Business climate study finds state is 'picking up' Maryland's strengths called likely to help it weather next downturn


October 08, 1998|By Shanon D. Murray | Shanon D. Murray,SUN STAFF

Maryland has finally shaken off the lingering effects of the 1991 recession, and as the national economy faces another possible downturn, the state may manage to avoid being hurt, according to a report released yesterday.

The "business climate" survey, conducted by the University of Baltimore's Maryland Business Research Partnership, ranks Maryland with every other state and the District of Columbia in 145 economic development indicators such as expanding businesses, real estate costs and telecommunications networks.

The study says Maryland appears to be emerging from its recent period of slow growth. Even a recession may not have an extreme impact on the state, said Richard P. Clinch, director of the partnership, a coalition of major Maryland businesses that paid for the study.

"Maryland is picking up just as the nation hits a cyclical peak," he said, adding that while the nation was enjoying a robust economy, the state wasn't.

Also, Maryland's strengths, such as a strong transportation system and an educated and productive work force, are staples that may not change despite a national economic downturn.

Yet, Maryland does have significant weaknesses, such as real estate and labor costs, and a tax burden that exceeds those of competing states.

Michael Funk, a research economist with the Regional Economic Studies Institute at Towson University, said he agrees that Maryland has a bright outlook, but he does not think the state could withstand another recession.

"A lot of what's happening here in Maryland is tied to national activities," Funk said.

12th in new businesses

"The state's expansion isn't just consumer-based expansion. Its growth is part of national trends, but should those trends take a turn for the worse, then Maryland will also," he said.

The "Benchmarking Maryland's Business Climate" report, a 37-page study with 77 pages of appendixes, is a compilation of figures, rankings and percentages, such as:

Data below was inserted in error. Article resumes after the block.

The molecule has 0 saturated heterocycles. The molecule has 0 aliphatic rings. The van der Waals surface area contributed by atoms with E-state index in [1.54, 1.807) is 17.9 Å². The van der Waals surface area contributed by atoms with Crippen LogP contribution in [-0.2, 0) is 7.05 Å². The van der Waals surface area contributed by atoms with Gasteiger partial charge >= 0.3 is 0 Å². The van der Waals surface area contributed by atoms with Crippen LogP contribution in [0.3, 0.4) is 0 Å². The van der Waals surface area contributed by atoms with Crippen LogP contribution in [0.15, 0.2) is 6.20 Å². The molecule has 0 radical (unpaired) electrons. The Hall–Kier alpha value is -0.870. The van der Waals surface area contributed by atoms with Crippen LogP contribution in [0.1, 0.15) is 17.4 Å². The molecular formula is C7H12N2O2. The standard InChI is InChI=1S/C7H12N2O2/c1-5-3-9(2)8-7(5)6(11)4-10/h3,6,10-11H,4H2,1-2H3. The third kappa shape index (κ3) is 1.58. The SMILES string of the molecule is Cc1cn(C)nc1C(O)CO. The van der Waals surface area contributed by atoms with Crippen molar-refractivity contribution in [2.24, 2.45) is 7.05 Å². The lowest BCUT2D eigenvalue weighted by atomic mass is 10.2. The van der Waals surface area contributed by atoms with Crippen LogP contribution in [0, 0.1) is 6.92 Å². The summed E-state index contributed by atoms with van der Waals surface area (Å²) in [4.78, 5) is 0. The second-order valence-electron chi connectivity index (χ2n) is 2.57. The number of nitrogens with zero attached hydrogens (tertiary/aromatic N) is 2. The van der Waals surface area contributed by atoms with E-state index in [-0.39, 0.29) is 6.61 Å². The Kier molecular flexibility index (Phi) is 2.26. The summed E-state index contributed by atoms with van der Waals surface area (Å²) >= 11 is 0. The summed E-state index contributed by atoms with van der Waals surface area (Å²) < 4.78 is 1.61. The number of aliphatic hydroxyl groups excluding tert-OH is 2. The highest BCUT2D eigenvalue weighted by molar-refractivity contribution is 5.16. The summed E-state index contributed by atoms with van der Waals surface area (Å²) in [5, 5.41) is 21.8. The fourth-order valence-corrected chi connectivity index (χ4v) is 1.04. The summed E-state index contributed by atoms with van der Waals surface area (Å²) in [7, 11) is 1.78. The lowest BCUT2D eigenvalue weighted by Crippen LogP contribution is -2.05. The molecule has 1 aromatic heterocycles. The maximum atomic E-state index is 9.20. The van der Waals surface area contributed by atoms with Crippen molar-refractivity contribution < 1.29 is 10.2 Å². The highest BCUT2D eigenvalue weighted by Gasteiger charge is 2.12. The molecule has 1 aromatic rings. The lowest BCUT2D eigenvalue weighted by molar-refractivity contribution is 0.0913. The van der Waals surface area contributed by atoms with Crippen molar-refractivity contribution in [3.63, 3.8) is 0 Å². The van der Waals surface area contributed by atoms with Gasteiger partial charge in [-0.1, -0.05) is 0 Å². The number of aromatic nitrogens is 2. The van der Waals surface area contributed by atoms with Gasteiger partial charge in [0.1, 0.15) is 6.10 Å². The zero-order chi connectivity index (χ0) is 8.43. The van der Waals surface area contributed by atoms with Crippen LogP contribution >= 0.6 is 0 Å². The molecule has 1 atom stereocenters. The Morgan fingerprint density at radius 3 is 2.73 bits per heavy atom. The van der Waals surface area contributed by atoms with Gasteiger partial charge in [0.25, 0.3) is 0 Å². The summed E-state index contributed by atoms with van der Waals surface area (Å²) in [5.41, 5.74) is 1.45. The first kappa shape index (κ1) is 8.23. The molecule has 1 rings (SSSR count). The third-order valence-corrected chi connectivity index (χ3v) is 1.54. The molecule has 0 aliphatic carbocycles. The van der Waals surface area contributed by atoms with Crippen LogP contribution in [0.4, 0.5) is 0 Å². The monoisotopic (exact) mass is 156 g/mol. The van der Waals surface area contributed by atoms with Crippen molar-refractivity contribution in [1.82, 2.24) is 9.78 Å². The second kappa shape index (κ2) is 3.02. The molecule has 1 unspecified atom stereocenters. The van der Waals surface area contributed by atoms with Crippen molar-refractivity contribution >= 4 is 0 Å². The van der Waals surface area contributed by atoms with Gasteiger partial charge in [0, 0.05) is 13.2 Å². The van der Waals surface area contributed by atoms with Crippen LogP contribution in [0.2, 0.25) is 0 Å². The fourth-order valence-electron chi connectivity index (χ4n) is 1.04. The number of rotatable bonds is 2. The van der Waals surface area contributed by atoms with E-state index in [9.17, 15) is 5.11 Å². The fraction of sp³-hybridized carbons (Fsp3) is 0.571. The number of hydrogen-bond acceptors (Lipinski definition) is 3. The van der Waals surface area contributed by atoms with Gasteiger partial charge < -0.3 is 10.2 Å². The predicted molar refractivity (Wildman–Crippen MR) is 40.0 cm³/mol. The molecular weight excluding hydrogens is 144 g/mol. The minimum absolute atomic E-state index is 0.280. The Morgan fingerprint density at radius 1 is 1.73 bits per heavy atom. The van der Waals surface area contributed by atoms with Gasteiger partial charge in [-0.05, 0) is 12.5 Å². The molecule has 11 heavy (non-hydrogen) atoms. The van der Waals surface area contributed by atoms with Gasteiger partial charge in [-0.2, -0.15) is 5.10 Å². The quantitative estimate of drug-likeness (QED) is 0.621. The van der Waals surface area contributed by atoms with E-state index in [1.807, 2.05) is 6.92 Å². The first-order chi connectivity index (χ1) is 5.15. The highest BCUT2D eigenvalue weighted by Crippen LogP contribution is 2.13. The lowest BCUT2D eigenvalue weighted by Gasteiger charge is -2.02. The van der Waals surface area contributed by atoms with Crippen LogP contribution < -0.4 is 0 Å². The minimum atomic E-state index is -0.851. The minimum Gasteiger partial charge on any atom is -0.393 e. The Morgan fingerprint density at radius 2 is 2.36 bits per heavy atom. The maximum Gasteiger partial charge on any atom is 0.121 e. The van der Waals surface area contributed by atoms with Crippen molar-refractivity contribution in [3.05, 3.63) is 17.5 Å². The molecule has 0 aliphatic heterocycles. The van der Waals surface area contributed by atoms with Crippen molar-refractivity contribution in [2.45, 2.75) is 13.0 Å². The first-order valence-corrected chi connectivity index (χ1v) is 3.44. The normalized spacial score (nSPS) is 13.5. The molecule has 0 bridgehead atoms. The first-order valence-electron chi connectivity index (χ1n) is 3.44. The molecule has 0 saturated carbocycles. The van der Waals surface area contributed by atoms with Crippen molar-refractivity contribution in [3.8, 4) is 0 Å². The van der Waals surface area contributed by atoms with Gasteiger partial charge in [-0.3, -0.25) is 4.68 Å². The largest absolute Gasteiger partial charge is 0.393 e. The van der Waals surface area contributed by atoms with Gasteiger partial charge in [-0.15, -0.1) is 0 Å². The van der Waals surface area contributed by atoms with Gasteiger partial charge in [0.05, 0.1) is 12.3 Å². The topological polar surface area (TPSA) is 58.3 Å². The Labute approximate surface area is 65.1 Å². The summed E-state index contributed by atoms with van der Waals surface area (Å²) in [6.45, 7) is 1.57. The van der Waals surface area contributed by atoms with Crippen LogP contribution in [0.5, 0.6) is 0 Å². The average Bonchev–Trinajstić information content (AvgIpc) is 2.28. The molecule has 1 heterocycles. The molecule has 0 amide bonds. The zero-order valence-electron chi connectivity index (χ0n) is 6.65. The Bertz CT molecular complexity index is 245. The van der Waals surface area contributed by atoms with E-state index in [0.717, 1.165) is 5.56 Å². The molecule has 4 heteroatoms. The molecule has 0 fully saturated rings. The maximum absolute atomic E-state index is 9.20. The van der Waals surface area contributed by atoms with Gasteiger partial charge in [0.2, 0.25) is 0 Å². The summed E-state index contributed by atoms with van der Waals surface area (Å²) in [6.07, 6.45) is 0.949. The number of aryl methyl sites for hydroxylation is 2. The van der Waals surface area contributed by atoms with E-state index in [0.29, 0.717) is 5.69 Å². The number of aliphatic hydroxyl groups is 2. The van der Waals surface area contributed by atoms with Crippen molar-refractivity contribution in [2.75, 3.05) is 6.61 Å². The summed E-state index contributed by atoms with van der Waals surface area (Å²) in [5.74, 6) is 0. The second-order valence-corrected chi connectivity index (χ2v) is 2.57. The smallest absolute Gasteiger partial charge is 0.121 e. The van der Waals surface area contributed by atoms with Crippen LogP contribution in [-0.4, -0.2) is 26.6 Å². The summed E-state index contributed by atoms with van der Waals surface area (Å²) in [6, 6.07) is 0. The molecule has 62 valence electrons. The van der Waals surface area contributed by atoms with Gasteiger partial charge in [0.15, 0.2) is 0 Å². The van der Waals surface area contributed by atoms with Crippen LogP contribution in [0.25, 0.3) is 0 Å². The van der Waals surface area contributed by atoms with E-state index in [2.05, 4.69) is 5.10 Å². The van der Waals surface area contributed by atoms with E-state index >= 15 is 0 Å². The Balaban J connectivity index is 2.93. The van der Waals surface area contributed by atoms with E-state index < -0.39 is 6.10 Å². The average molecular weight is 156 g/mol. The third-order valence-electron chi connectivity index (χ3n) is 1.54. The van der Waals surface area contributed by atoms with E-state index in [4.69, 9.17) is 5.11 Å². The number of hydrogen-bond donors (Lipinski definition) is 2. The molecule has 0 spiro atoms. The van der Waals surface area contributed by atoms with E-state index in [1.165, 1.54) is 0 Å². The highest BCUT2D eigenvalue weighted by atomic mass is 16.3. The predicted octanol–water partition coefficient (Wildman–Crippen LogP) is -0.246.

* Maryland ranked 26th nationally in employment growth between 1996 and 1997, 12th in the number of new businesses started and 27th in the number of new corporate facilities last year -- all of which are key indicators of more growth, the report said.

* The state ranks 43rd in total crime, 45th in average annual pay and 38th in new business job growth -- factors that could stymie Maryland's growth.

A ranking of 1 would be the highest among the states, a ranking of 51 the lowest.

The report is a "pretty fair representation," said Dyan Brasington, president of the High Technology Council of Maryland, a Rockville trade group, who attended the conference.

"It's better to look at where we're going rather than where we've been," she said.

"It's tremendously important we keep our eyes on our status, and not out of a mindless sense to be competitive," said Champe C. McCulloch, president of the Maryland Chamber of Commerce.

"It's important to be at the top of the pack so our citizens can have a better quality of life," he said. "That's what economic development is about."

The study was sponsored by 18 local companies, which each contributed up to $10,000 to fund the study, Clinch said.

"The state doesn't collect this kind of information. Counties don't collect this type of data," Clinch said. "If the private sector didn't do it, we wouldn't have this information."

Pub Date: 10/08/98

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